Those of us in the snowy north like to think that playing in tough weather makes us better competitors. But does that compensate enough for the fact that y'all in the south (and west . . . Hawaii . . . sigh) can play more often?
I am just outside of Detroit. As you know it gets stupid cold out here and I still play when i can. Its not just to stay in playing shape but to get out of the damn house! The main issue is the footing. It gets really icy and dangerous so your style is constantly changed due to the enviornment. Because of this, we dont get to play our normal game untill spring so it doesnt really help to play in the winter much - we just love it. Those folks in warm weather are spoiled but I will trounce them with only a week of warm weather to get back in form!! Bring it southern punks.
I don't think we have enough data to judge disc golf directly in terms of advantages and disadvantages. But we do know what happens for other sports that are primarily played in the Summer. Let's take baseball for example. There is no question that baseball is a warm weather sport and there is no question that there is an advantage to being located in warm weather environments.
If we take college baseball as our model, the last two CWS were won by Oregon State University. This resulted in a huge commentary because no Northern team had won the CWS in a couple of decades. They just can't compete with the teams located in the South that can practice year round. Even in the Pro ranks we see that the players who dominate are coming from Southern locations, CA, TX GA etc. The results are clear.
Disc Golf is different however, baseball simply can't be played in the winter, DG can be. The question that arises is how effective is that play? The mental toughness that comes from playing in harsher environments is real, but what is the play like? While truly cold weather is rare in Texas, nonetheless, I find that my game is different on those cold days. My style of play changes and my technique is different. As we all know, repetition of style is what gives proper muscle memory. If you play differently in the winter, are you helping your game?
I would argue that playing in winter is a mixed bag with some benefits and some costs. I'd also admit that knowing what those are and what the end result is would be difficult to quantify.
A consideration: At this point in my life I have less time to get out to the links than I used to. I compensate for this by putting and, yes, driving in my garage. I set up a baseball style net for catching and practice my drive technique in 65 degree comfort. This has paid off on the course for me in terms of consistency and accuracy. Many Northern College teams do the same and there is no question that they benefit from this.
i live in colorado...i dont know if the snow makes me a tougher player but
it does make me a safer player. it forces you to make fewer mistakes
which pays off down the line when you face tough condition.
I dont think you can compensate for playing golf 12 months a year under normal golf weather conditions by throwing some rounds in the snow up north. Places like Florida and San Diego provide perfect weather year round for golf and have compeditive tourneys almost every day of the week.
Its not just disc golfers that realise this either, just look at the ball golfers names that come from the same areas.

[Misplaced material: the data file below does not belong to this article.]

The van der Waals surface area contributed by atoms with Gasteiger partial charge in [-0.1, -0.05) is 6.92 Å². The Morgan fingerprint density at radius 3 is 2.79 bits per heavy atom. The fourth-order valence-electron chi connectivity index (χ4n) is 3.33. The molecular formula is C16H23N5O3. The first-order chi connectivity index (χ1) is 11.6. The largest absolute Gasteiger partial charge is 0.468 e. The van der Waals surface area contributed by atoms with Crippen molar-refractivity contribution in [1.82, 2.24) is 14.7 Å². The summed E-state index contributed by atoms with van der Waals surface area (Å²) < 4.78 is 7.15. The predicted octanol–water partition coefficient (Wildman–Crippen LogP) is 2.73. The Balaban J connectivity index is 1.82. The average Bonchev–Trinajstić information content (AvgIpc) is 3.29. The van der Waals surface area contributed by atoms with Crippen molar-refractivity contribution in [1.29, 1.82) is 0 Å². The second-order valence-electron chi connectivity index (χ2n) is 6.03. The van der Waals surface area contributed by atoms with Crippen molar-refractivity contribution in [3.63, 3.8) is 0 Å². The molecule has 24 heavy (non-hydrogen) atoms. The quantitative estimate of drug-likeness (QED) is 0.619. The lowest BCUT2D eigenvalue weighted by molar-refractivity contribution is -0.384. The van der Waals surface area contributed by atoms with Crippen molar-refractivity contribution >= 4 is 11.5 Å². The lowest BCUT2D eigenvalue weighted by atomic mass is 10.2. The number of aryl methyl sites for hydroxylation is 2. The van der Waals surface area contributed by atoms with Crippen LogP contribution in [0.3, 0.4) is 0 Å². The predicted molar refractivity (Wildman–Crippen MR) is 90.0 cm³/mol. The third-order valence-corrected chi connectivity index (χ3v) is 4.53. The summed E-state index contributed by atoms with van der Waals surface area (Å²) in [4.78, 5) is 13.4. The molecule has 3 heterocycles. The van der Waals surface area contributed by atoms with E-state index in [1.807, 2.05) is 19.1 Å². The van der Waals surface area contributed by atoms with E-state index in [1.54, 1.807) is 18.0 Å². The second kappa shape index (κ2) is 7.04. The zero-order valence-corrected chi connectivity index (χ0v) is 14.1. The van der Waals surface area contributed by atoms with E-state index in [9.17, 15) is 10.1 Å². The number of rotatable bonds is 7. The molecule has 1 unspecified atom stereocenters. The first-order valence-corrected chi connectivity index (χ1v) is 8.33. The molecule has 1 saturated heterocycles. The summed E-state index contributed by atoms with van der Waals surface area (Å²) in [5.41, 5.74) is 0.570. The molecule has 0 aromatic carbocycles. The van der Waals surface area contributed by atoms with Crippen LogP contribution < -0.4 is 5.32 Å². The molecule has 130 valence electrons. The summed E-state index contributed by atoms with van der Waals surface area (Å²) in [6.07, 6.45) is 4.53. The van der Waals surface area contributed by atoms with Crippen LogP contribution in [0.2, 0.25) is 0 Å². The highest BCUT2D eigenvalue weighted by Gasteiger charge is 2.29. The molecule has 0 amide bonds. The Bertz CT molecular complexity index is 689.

There's no substitute for quality practice. Is practice in snowy or frigid conditions really quality practice?
what does it prepare you for? Maybe for Ice Bowls, but when the "season" rolls around, what kind of conditions are you playing in?
The more practice you get playing in the conditions that you actually compete in, the better you will be competing in those conditions. There's no doubt that Northerners are going to have an advantage in snowy or frozen conditions. I'd be surprised if the advantage isn't reversed in mild or hot weather.
yeah its winter golf, the air is heavier, its harder with many layers on and sometimes the footing is crap
but most times its just golf with some snow layin around...
its really just on drives where the footing is an issue for me- when Im tryin to put some a$$ into it, other than that I do alright with mostly standstill ups and of course putts, so when we have dry teepads Id say the quality of golf is mostly equal to any other round we play...
seems contrary to say that continuing to throw isn't going to help you continue to throw
yesterday we went to a course w/no teepads and it was very tough to uncoil on a drive while pushing off snowcovered ice, but ups and ins were still pretty similar, so it was 66% kwality with a constant wind...
seems like it all just serves to input info into the encyclopedic musclememory... and it gets me outta the house!
well terry here in south alabama it's true we don't get much snow, but it does get very cold at times.. heck, this past weekend it got really cold, i'm talking 44 for the morning low... LMAO..... i love mobile,alabama.....
I think those that play in the northern regions have a advantage over those who dont learn to play bulked up and cold .first point is driving on a teepad that is pure ice teaches you that slow and smooth release. 2nd point mental toughness how many from tx or fl can say they have been excited to go play in 0 temps with winds blowing, 3rd point discs fly different in the cold ,they dont flex and drawing a disc right can be a real challenge when your discs are freezing cold and your fingers are cold. .4th point throwing with 3 layers and a thick coat and bunny boots(they weigh about 3 pounds each) teaches you to adjust your form while throwing. so that when it finally warms up you feel very light and free of motion and can let the disc rip while keeping smooth